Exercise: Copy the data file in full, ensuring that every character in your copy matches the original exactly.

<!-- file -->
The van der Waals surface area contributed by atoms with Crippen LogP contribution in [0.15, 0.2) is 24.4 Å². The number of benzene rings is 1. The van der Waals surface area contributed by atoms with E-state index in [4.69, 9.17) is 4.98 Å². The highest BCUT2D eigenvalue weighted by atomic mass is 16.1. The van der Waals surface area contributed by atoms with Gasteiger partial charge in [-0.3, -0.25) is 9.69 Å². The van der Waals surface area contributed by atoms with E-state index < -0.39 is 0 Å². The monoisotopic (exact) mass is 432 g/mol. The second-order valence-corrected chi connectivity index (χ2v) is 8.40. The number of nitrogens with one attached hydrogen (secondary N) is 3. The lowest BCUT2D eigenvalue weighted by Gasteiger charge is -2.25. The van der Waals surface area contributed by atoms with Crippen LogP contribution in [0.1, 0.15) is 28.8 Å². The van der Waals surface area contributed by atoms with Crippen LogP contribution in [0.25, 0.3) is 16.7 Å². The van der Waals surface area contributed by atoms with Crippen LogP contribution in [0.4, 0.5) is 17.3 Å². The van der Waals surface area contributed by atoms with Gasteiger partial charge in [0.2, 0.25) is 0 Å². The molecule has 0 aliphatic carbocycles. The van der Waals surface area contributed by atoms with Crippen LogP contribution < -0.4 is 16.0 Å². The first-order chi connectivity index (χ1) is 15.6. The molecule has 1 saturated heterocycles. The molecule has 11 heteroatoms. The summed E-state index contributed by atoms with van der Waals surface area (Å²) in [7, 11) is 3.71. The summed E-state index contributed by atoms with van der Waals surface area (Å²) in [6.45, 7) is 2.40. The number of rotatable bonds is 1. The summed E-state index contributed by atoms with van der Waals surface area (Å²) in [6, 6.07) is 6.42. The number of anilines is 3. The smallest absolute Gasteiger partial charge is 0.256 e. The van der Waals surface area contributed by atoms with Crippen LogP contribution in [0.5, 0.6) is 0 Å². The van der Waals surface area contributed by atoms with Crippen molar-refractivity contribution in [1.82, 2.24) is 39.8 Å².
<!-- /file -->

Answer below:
The van der Waals surface area contributed by atoms with Crippen LogP contribution in [0.15, 0.2) is 24.4 Å². The number of benzene rings is 1. The van der Waals surface area contributed by atoms with E-state index in [4.69, 9.17) is 4.98 Å². The highest BCUT2D eigenvalue weighted by atomic mass is 16.1. The van der Waals surface area contributed by atoms with Gasteiger partial charge in [-0.3, -0.25) is 9.69 Å². The van der Waals surface area contributed by atoms with E-state index < -0.39 is 0 Å². The monoisotopic (exact) mass is 432 g/mol. The second-order valence-corrected chi connectivity index (χ2v) is 8.40. The number of nitrogens with one attached hydrogen (secondary N) is 3. The lowest BCUT2D eigenvalue weighted by Gasteiger charge is -2.25. The van der Waals surface area contributed by atoms with Crippen LogP contribution in [0.1, 0.15) is 28.8 Å². The van der Waals surface area contributed by atoms with Crippen LogP contribution in [0.25, 0.3) is 16.7 Å². The van der Waals surface area contributed by atoms with Crippen LogP contribution in [0.4, 0.5) is 17.3 Å². The van der Waals surface area contributed by atoms with Gasteiger partial charge in [0.2, 0.25) is 0 Å². The molecule has 0 aliphatic carbocycles. The van der Waals surface area contributed by atoms with Crippen LogP contribution < -0.4 is 16.0 Å². The first-order chi connectivity index (χ1) is 15.6. The molecule has 1 saturated heterocycles. The molecule has 11 heteroatoms. The summed E-state index contributed by atoms with van der Waals surface area (Å²) in [7, 11) is 3.71. The summed E-state index contributed by atoms with van der Waals surface area (Å²) in [6.45, 7) is 2.40. The number of rotatable bonds is 1. The summed E-state index contributed by atoms with van der Waals surface area (Å²) in [6, 6.07) is 6.42. The number of anilines is 3. The smallest absolute Gasteiger partial charge is 0.256 e. The van der Waals surface area contributed by atoms with Crippen LogP contribution in [0.5, 0.6) is 0 Å². The van der Waals surface area contributed by atoms with Crippen molar-refractivity contribution in [1.82, 2.24) is 39.8 Å².